As a meteorological phenomenon – a literal fireball, perhaps, or ball lighting which is seen only in certain rough-weather conditions – the shito-dama of Akechi sounds quite believable. More important is the way in which something that could possibly be a natural phenomenon has been interpreted as a supernatural one. Certain aspects of this process seem peculiarly adapted to the prevailing cultural beliefs against which the story is told; the shito-dama’s purpose is revenge on fishermen because to this class belonged the man who in distant time offended against a dominant social law – namely, loyalty to one’s lord. The spirit does not distinguish between innocent fishermen and the descendants (if any!) of the guilty one: all fishermen are guilty and hence legitimate subjects of its supernatural vengeance. That this rationale is founded on a non-existent or literally incorrect piece of history doesn’t matter.

At the same time, the basic motif – a supernatural light over water commemorating a past homicidal tragedy engineered by betrayal of accepted human standards – is not uniquely Japanese. The shito-dama of Akechi bears comparison with themes implicit in Rhode Island’s ghostly classic, the so-called ‘Palatine Light’.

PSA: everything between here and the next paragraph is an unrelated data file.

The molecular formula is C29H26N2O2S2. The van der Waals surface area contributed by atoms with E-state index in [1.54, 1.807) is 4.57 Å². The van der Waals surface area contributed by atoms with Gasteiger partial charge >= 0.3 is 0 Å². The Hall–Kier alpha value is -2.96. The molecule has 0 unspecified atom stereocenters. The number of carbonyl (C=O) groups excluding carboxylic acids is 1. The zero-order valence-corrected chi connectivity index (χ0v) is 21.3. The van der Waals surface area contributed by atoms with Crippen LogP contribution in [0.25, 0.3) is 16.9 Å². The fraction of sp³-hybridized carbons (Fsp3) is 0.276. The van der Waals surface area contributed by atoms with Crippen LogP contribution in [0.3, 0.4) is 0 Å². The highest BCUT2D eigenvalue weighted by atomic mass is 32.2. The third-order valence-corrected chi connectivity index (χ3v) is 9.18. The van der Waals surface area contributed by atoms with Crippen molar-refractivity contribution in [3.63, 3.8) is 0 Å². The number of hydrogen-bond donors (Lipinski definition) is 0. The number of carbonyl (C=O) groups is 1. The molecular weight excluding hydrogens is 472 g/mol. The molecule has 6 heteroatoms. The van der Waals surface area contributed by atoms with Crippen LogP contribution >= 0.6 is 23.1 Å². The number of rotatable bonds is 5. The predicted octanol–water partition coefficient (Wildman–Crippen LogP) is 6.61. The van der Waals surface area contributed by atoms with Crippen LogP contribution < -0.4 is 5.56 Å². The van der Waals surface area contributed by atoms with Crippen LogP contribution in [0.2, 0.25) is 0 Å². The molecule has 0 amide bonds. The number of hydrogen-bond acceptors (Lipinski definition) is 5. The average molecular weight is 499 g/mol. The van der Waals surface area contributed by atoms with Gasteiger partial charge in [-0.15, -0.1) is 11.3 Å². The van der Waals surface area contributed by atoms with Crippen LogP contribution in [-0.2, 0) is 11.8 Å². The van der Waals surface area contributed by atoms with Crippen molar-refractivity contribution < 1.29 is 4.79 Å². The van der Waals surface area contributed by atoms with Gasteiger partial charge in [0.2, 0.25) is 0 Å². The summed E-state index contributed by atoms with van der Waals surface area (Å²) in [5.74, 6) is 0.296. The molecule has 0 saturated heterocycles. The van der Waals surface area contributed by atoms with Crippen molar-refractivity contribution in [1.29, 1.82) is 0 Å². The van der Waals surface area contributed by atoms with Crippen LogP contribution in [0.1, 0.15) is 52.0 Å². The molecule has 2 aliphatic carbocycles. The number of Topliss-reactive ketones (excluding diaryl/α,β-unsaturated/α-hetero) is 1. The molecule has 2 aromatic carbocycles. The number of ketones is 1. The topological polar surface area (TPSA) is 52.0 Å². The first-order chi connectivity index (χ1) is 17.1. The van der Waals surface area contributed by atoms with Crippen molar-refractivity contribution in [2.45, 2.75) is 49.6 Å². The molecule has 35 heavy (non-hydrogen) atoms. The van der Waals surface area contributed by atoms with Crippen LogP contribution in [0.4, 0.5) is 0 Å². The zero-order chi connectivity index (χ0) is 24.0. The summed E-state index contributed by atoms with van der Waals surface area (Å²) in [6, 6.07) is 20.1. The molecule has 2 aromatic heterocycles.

As described by one resident of Block Island in 1811, the light appears about half a mile out to sea: sometimes small, like an illumination from a far-off window, at other times reaching the heights of a fully-rigged sailing ship. Whatever its source, the oft-cited accounts indicate that the light was regularly reported throughout the nineteenth century and (more specifically) was just as much a reality for the residents of Block island as the Akechi shito-dama was for the Seze fishermen. Also like their Japanese counterparts, the islanders usually attributed it to the paranormal – and to a piece of spurious criminal history.